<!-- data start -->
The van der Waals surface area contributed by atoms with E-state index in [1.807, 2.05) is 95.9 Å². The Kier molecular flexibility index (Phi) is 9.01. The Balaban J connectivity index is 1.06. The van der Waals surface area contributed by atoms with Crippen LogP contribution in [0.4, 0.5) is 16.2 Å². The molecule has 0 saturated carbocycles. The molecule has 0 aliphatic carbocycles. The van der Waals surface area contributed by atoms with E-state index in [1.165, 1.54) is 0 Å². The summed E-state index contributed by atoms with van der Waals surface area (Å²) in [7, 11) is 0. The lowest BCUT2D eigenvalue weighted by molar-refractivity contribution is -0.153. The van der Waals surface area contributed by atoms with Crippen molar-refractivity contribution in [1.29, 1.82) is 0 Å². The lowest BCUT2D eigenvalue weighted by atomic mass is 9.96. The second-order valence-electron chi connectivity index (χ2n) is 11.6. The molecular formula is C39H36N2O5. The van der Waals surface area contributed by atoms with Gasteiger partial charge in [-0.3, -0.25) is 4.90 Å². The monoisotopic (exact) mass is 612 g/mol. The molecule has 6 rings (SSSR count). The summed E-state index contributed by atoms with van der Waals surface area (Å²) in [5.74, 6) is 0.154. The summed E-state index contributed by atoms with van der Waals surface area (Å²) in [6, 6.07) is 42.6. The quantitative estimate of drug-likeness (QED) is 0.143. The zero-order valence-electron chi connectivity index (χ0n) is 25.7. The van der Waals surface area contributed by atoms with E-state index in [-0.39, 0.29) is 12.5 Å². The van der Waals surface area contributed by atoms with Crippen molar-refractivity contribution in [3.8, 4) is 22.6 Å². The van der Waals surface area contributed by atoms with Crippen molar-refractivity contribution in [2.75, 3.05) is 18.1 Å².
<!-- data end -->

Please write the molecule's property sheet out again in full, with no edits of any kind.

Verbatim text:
The van der Waals surface area contributed by atoms with E-state index in [1.807, 2.05) is 95.9 Å². The Kier molecular flexibility index (Phi) is 9.01. The Balaban J connectivity index is 1.06. The van der Waals surface area contributed by atoms with Crippen LogP contribution in [0.4, 0.5) is 16.2 Å². The molecule has 0 saturated carbocycles. The molecule has 0 aliphatic carbocycles. The van der Waals surface area contributed by atoms with E-state index in [1.165, 1.54) is 0 Å². The summed E-state index contributed by atoms with van der Waals surface area (Å²) in [7, 11) is 0. The lowest BCUT2D eigenvalue weighted by molar-refractivity contribution is -0.153. The van der Waals surface area contributed by atoms with Crippen molar-refractivity contribution in [1.29, 1.82) is 0 Å². The lowest BCUT2D eigenvalue weighted by atomic mass is 9.96. The second-order valence-electron chi connectivity index (χ2n) is 11.6. The molecular formula is C39H36N2O5. The van der Waals surface area contributed by atoms with Gasteiger partial charge in [-0.3, -0.25) is 4.90 Å². The monoisotopic (exact) mass is 612 g/mol. The molecule has 6 rings (SSSR count). The summed E-state index contributed by atoms with van der Waals surface area (Å²) in [5.74, 6) is 0.154. The summed E-state index contributed by atoms with van der Waals surface area (Å²) in [6, 6.07) is 42.6. The quantitative estimate of drug-likeness (QED) is 0.143. The zero-order valence-electron chi connectivity index (χ0n) is 25.7. The van der Waals surface area contributed by atoms with E-state index in [-0.39, 0.29) is 12.5 Å². The van der Waals surface area contributed by atoms with Crippen molar-refractivity contribution in [3.8, 4) is 22.6 Å². The van der Waals surface area contributed by atoms with Crippen molar-refractivity contribution in [2.75, 3.05) is 18.1 Å².